The Best Movies in Theaters Right Now
While we’re overwhelmed with what to watch at home with so many streaming services offering so many choices, not to mention the age of Peak TV, the theater can be somewhat forgotten. And yet we will always advocate for theaters because they’re unique settings where you can truly become lost in a story, free from distraction and letting a storyteller hold your attention for a couple hours.
We’ll be updating this article weekly, and we’ve compiled the best movies that are currently in theaters. Some of these are almost on their way out while others will be here for a few months, but until these films hit Blu-ray and DVD, we’ll be recommending that you get out, find them at your local theater, and lose yourself in the magic of the big screen.
Imagine a Transformers movie that’s actually appropriate for children! Freed from the clutches of Michael Bay, the spinoff Bumblebee turns its focus on characters and story rather than a mess of CGI gears smashing into each other. Set in 1987, the plot has Bumblebee coming to Earth and fleeing the Decepticons with the help of a teenage girl (Hailee Steinfeld). Although it’s a shameless mashup of E.T. and The Iron Giant, you could do far worse for inspirations, especially for a series that desperately needed to find some heart. Bumblebee has humor and charm to spare, and it should make for a perfect family film over the holiday season. – Matt Goldberg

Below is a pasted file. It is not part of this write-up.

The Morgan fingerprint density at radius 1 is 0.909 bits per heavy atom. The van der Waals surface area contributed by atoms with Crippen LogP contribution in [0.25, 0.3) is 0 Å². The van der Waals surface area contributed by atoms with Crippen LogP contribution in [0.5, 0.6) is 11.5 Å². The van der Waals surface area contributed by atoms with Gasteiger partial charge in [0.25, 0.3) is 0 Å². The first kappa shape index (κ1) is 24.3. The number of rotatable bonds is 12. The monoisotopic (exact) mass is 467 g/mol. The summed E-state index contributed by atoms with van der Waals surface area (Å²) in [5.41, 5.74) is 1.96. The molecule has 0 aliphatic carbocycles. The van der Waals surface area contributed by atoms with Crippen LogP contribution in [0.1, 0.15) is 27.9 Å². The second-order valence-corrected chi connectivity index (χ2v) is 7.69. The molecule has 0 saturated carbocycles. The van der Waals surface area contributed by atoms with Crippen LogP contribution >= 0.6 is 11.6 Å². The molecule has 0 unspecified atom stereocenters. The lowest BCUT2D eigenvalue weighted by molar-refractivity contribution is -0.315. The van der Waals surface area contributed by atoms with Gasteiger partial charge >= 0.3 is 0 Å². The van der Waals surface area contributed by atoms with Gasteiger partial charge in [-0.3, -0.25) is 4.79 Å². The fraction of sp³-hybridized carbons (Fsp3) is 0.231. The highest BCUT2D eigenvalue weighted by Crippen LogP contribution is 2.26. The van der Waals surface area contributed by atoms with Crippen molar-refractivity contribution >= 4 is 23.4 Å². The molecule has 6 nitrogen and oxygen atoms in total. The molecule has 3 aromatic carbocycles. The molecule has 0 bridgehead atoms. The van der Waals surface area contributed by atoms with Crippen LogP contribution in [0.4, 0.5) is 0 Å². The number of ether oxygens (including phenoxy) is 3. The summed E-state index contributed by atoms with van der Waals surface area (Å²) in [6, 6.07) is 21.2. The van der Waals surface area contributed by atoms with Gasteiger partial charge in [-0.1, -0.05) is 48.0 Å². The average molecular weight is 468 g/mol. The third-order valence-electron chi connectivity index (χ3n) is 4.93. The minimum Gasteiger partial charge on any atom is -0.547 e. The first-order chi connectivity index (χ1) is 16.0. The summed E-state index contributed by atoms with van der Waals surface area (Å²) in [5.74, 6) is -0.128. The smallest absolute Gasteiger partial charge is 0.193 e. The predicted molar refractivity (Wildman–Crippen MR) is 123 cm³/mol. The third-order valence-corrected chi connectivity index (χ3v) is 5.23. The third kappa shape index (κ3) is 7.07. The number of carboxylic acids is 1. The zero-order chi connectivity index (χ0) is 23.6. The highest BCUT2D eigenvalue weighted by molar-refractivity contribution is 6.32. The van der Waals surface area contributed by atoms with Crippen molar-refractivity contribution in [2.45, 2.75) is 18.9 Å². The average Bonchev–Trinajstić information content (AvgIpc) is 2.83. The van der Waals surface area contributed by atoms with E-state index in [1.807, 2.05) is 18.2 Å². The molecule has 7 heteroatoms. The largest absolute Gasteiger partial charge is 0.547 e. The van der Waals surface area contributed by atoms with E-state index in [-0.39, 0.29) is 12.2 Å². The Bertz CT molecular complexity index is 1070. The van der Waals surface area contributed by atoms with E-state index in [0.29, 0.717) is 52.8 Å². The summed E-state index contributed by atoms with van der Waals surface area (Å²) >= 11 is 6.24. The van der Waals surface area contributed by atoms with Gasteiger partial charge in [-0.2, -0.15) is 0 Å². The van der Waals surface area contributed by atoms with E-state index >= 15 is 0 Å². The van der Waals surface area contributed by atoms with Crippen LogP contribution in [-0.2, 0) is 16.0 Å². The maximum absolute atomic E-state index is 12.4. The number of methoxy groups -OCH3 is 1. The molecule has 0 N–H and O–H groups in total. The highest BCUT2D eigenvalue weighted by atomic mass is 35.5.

Spider-Man: Into the Spider-Verse
If you thought that there were too many Spider-Man movies and reboots, you may need to take a beat and give Spider-Man: Into the Spider-Verse a chance. The animated film is rich, vibrant, and thoughtful as it deconstructs Spider-Man lore to build something exciting and new. The story follows Miles Morales (Shameik Moore), who not only gains spider powers, but meets up with a bunch of other Spider-People from other dimensions. While it may seem like a case of overload on Spider-People, these supporting characters help focus on what it means to be Spider-Man and the importance of his heroism. You think you know the story, but Into the Spider-Verse shows that there are still unique and exciting ways to tell it. – Matt Goldberg
Yorgos Lanthimos’ new movie is a serious contender in this year’s awards race and with good reason—it’s a wry, biting, acerbic, hilarious, and melancholy look at power struggles in the court of Queen Anne. The plot sees Lady Sarah (Rachel Weisz) and her cousin Abigail (Emma Stone) fighting for the affection of Queen Anne (Olivia Colman) and the power such affection brings. Beneath its nihilistic politics and underhanded dealings, The Favourite is a story about why love needs limitations and that true love is handled with honesty rather than flattery. The tragedy of Queen Anne in this movie is that she cannot tell the difference. – Matt Goldberg